[Show abstract][Hide abstract] ABSTRACT: We report a recurrent microdeletion syndrome causing mental retardation, epilepsy and variable facial and digital dysmorphisms. We describe nine affected individuals, including six probands: two with de novo deletions, two who inherited the deletion from an affected parent and two with unknown inheritance. The proximal breakpoint of the largest deletion is contiguous with breakpoint 3 (BP3) of the Prader-Willi and Angelman syndrome region, extending 3.95 Mb distally to BP5. A smaller 1.5-Mb deletion has a proximal breakpoint within the larger deletion (BP4) and shares the same distal BP5. This recurrent 1.5-Mb deletion contains six genes, including a candidate gene for epilepsy (CHRNA7) that is probably responsible for the observed seizure phenotype. The BP4-BP5 region undergoes frequent inversion, suggesting a possible link between this inversion polymorphism and recurrent deletion. The frequency of these microdeletions in mental retardation cases is approximately 0.3% (6/2,082 tested), a prevalence comparable to that of Williams, Angelman and Prader-Willi syndromes.
[Show abstract][Hide abstract] ABSTRACT: We developed the SNPlex Genotyping System to address the need for accurate genotyping data, high sample throughput, study design flexibility, and cost efficiency. The system uses oligonucleotide ligation/polymerase chain reaction and capillary electrophoresis to analyze bi-allelic single nucleotide polymorphism genotypes. It is well suited for single nucleotide polymorphism genotyping efforts in which throughput and cost efficiency are essential. The SNPlex Genotyping System offers a high degree of flexibility and scalability, allowing the selection of custom-defined sets of SNPs for medium- to high-throughput genotyping projects. It is therefore suitable for a broad range of study designs. In this article we describe the principle and applications of the SNPlex Genotyping System, as well as a set of single nucleotide polymorphism selection tools and validated assay resources that accelerate the assay design process. We developed the control pool, an oligonucleotide ligation probe set for training and quality-control purposes, which interrogates 48 SNPs simultaneously. We present performance data from this control pool obtained by testing genomic DNA samples from 44 individuals. in addition, we present data from a study that analyzed 521 SNPs in 92 individuals. Combined, both studies show the SNPlex Genotyping system to have a 99.32% overall call rate, 99.95% precision, and 99.84% concordance with genotypes analyzed by TaqMan probe-based assays. The SNPlex Genotyping System is an efficient and reliable tool for a broad range of genotyping applications, supported by applications for study design, data analysis, and data management.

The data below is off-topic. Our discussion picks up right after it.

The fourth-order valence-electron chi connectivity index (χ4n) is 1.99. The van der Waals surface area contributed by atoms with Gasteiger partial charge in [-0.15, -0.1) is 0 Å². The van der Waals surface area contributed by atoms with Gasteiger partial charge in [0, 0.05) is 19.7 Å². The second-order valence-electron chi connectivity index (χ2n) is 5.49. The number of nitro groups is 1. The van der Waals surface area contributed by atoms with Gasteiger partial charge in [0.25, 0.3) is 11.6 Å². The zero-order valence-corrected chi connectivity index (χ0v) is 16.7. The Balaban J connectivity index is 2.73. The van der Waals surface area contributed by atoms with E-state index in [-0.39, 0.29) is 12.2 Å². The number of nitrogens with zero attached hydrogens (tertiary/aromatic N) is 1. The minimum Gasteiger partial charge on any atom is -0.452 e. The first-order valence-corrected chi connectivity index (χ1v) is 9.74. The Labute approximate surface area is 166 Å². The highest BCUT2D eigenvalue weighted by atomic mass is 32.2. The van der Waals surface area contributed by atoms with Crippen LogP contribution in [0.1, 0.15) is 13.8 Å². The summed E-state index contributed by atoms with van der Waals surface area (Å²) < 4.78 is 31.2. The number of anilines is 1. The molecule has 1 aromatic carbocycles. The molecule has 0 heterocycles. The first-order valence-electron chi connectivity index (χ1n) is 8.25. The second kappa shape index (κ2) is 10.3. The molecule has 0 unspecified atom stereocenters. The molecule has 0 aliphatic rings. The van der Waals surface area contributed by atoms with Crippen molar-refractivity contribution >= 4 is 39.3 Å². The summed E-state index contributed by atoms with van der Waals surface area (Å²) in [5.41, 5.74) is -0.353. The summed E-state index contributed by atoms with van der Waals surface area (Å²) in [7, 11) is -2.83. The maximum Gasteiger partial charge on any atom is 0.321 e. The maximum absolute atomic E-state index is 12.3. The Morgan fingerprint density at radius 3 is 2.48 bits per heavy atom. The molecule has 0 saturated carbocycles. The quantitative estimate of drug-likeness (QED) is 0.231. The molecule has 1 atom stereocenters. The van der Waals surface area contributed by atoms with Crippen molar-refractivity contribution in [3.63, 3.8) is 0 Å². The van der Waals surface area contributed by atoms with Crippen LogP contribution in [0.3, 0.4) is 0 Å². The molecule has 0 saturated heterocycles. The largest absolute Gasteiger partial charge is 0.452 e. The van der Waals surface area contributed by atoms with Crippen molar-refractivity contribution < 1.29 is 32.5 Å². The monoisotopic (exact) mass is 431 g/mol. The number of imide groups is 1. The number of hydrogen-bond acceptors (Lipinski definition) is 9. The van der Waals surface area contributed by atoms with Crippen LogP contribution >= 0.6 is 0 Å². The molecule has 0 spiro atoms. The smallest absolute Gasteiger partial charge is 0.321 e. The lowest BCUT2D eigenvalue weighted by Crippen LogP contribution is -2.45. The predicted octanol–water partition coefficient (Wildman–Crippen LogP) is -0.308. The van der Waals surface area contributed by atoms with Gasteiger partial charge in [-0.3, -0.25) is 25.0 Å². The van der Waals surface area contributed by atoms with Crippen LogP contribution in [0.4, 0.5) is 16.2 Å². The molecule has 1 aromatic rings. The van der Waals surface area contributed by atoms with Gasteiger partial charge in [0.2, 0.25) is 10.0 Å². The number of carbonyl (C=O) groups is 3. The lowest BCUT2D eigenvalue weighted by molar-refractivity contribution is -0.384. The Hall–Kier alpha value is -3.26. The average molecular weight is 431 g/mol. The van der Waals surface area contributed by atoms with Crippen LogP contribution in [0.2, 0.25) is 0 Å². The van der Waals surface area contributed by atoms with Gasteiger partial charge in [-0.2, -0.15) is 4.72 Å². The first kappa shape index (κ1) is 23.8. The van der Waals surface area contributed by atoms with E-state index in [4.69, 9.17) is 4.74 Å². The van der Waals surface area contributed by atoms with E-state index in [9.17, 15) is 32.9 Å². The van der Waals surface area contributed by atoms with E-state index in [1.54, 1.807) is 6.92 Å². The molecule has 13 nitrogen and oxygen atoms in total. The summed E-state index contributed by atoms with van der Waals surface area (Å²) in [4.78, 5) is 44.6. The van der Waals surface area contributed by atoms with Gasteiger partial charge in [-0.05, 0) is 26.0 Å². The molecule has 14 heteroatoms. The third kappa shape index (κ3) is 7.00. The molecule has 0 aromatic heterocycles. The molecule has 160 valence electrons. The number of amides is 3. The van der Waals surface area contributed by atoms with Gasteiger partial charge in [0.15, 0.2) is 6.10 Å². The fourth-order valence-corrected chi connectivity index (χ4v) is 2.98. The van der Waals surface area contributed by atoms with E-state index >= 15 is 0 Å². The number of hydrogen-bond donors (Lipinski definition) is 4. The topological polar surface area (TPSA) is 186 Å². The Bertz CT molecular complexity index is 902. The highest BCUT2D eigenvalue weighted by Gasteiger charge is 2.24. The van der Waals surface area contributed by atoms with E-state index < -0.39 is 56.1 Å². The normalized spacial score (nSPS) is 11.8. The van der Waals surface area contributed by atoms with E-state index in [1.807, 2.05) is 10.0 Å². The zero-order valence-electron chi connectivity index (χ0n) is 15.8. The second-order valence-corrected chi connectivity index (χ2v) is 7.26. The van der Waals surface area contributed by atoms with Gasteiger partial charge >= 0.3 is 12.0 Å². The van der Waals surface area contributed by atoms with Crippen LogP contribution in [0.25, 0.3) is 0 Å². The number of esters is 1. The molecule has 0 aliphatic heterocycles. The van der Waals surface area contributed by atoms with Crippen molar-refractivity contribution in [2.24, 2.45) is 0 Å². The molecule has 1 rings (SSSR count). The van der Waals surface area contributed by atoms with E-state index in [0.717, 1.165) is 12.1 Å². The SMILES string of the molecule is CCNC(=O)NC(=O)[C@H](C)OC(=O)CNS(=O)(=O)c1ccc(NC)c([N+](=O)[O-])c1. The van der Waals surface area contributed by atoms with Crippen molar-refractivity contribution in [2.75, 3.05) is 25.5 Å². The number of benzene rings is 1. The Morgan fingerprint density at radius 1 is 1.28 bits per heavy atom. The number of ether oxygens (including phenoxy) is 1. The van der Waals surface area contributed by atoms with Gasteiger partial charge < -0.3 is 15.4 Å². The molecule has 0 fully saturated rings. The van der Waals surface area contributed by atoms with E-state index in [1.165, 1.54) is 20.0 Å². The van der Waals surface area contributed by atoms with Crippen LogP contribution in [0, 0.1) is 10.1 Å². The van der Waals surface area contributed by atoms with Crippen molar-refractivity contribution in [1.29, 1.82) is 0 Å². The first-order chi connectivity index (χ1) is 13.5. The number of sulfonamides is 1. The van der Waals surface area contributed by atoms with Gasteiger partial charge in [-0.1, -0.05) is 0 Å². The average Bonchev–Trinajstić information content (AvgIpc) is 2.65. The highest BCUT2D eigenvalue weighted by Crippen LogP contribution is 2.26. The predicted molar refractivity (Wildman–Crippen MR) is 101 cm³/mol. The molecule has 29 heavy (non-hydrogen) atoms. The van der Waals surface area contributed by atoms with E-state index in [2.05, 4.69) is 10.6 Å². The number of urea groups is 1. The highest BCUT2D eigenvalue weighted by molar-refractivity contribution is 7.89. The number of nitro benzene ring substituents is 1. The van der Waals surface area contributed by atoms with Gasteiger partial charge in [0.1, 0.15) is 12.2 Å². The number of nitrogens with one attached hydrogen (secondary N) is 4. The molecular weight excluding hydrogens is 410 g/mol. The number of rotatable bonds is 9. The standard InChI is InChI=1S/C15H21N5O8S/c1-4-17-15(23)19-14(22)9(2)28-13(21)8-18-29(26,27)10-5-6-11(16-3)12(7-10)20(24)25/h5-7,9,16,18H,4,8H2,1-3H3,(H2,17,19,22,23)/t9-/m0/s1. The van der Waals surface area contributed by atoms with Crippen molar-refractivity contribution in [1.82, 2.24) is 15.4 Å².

Journal of biomolecular techniques: JBT 01/2006; 16(4):398-406.
[Show abstract][Hide abstract] ABSTRACT: A novel microRNA (miRNA) quantification method has been developed using stem–loop RT followed by TaqMan PCR analysis. Stem–loop
RT primers are better than conventional ones in terms of RT efficiency and specificity. TaqMan miRNA assays are specific for
mature miRNAs and discriminate among related miRNAs that differ by as little as one nucleotide. Furthermore, they are not
affected by genomic DNA contamination. Precise quantification is achieved routinely with as little as 25 pg of total RNA for
most miRNAs. In fact, the high sensitivity, specificity and precision of this method allows for direct analysis of a single
cell without nucleic acid purification. Like standard TaqMan gene expression assays, TaqMan miRNA assays exhibit a dynamic
range of seven orders of magnitude. Quantification of five miRNAs in seven mouse tissues showed variation from less than 10
to more than 30 000 copies per cell. This method enables fast, accurate and sensitive miRNA expression profiling and can identify
and monitor potential biomarkers specific to tissues or diseases. Stem–loop RT–PCR can be used for the quantification of other
small RNA molecules such as short interfering RNAs (siRNAs). Furthermore, the concept of stem–loop RT primer design could
be applied in small RNA cloning and multiplex assays for better specificity and efficiency.
Nucleic Acids Research 02/2005; 33(20):e179. DOI:10.1093/nar/gni178 · 9.11 Impact Factor